The Air Force’s “low and declining rates of effective competition for service contracts” has researchers perplexed. A Sept. 30 study conducted by the Center for Strategic and International Studies (CSIS) found that of the 15-percent decline in the rate of competition for USAF services since 2008, only four to five percent could be explained by shifts in the contracting portfolio or data reclassification. The study was based on data from the Federal Procurement Data System and showed the Air Force rates of effective competition for services contracts lags behind the Army and Navy. “This is solely an issue with Air Force contracting,” states the report, which also acknowledges that the “data is surprising" because the Air Force is generally seen as being the DOD leader in improving tradecraft in the acquisition services. “A declining rate of effective competition does not necessarily mean that the Air Force is paying more or getting lesser performance quality from its services contracts, but it is a possible warning sign that warrant[s] further inquiry,” states the report.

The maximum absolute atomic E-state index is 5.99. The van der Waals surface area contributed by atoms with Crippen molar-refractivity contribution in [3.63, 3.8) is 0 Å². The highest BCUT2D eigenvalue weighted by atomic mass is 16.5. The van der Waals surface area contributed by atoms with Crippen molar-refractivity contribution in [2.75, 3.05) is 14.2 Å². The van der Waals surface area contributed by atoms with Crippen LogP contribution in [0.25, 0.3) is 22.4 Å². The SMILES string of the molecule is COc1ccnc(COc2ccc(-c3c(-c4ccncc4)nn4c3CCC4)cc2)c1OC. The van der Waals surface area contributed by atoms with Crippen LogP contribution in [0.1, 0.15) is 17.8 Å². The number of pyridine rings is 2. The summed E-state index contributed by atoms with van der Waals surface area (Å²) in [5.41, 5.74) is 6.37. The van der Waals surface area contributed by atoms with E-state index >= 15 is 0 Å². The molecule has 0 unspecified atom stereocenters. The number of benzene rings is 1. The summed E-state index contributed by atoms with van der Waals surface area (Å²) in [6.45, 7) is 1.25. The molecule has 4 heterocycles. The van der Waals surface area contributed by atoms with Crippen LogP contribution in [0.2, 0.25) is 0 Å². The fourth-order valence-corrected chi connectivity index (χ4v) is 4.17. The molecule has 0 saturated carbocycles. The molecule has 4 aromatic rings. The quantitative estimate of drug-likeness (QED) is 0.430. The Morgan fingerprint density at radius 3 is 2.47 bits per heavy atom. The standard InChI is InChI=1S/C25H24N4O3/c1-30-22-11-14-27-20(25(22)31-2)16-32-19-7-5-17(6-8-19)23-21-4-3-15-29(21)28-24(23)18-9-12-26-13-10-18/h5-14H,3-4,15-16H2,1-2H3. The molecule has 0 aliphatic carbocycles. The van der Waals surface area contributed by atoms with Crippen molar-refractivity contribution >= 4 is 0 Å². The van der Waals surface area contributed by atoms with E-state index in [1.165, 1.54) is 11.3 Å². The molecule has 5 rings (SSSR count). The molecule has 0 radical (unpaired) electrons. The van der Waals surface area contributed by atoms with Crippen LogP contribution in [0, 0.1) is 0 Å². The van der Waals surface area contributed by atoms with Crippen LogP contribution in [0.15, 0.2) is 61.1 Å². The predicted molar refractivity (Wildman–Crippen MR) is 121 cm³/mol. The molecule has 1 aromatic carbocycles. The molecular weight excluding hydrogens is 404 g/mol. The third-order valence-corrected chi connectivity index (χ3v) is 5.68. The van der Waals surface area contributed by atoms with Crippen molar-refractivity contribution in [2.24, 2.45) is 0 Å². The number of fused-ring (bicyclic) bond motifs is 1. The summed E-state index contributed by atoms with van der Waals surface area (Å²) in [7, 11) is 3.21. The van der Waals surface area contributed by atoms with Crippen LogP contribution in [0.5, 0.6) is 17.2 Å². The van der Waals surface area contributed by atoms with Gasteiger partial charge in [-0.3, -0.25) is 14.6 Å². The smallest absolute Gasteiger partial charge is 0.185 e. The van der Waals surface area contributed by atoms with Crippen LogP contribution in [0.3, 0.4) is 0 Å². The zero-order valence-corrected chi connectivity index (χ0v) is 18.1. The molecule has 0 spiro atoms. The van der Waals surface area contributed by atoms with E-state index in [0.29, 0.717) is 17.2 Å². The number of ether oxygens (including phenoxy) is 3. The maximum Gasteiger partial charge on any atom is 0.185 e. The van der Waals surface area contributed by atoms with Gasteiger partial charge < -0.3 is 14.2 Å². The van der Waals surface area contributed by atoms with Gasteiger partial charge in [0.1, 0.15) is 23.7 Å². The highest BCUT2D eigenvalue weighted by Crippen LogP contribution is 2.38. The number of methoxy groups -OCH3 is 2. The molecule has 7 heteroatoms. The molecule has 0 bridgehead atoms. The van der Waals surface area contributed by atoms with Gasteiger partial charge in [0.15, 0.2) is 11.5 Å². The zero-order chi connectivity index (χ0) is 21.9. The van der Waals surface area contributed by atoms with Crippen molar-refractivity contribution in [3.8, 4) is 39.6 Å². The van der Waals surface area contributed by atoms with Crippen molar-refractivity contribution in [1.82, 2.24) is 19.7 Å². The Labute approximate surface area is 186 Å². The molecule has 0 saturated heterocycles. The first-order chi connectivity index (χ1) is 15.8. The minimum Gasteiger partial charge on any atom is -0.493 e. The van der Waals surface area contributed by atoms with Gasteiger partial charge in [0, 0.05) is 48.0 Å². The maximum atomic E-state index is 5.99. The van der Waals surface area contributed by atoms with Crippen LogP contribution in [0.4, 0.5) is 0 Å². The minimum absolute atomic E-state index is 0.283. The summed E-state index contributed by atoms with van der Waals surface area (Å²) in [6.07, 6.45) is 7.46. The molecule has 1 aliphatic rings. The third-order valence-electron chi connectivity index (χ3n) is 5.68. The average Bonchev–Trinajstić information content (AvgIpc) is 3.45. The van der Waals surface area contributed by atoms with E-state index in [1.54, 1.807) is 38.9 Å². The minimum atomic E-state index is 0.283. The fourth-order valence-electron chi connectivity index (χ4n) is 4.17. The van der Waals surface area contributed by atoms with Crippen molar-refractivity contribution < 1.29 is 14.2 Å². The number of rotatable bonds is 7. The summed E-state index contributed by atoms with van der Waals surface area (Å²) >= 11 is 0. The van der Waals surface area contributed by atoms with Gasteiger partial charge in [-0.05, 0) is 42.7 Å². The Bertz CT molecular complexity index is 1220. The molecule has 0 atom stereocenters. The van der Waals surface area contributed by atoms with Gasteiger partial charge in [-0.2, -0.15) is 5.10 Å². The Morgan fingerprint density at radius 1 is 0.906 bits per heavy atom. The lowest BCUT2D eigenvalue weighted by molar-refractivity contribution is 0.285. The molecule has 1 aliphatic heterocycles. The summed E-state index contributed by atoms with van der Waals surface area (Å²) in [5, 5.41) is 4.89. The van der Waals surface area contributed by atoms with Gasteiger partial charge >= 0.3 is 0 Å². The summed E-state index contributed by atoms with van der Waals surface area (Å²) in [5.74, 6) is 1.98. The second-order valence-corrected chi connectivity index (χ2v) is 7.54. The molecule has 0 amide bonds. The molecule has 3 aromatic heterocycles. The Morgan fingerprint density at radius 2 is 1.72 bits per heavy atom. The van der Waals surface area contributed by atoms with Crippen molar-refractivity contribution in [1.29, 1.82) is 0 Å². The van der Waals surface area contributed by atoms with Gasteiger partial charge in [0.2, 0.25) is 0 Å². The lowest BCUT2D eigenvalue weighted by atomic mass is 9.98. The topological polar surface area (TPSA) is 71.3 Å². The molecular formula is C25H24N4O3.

Daily Report: Read the day's top news on the US Air Force, airpower, and national security issues.
Daily Report: Read the top news on the US Air Force, airpower, and national security issues.
An F-35A Lightning II assigned to Hill AFB, Utah,
conducts a training flight with F-16 Fighting Falcons assigned to Kunsan
AB, Republic of Korea, over the city of Gunsan, on Dec. 1, 2017,
in preparation for Vigilant Ace 18.
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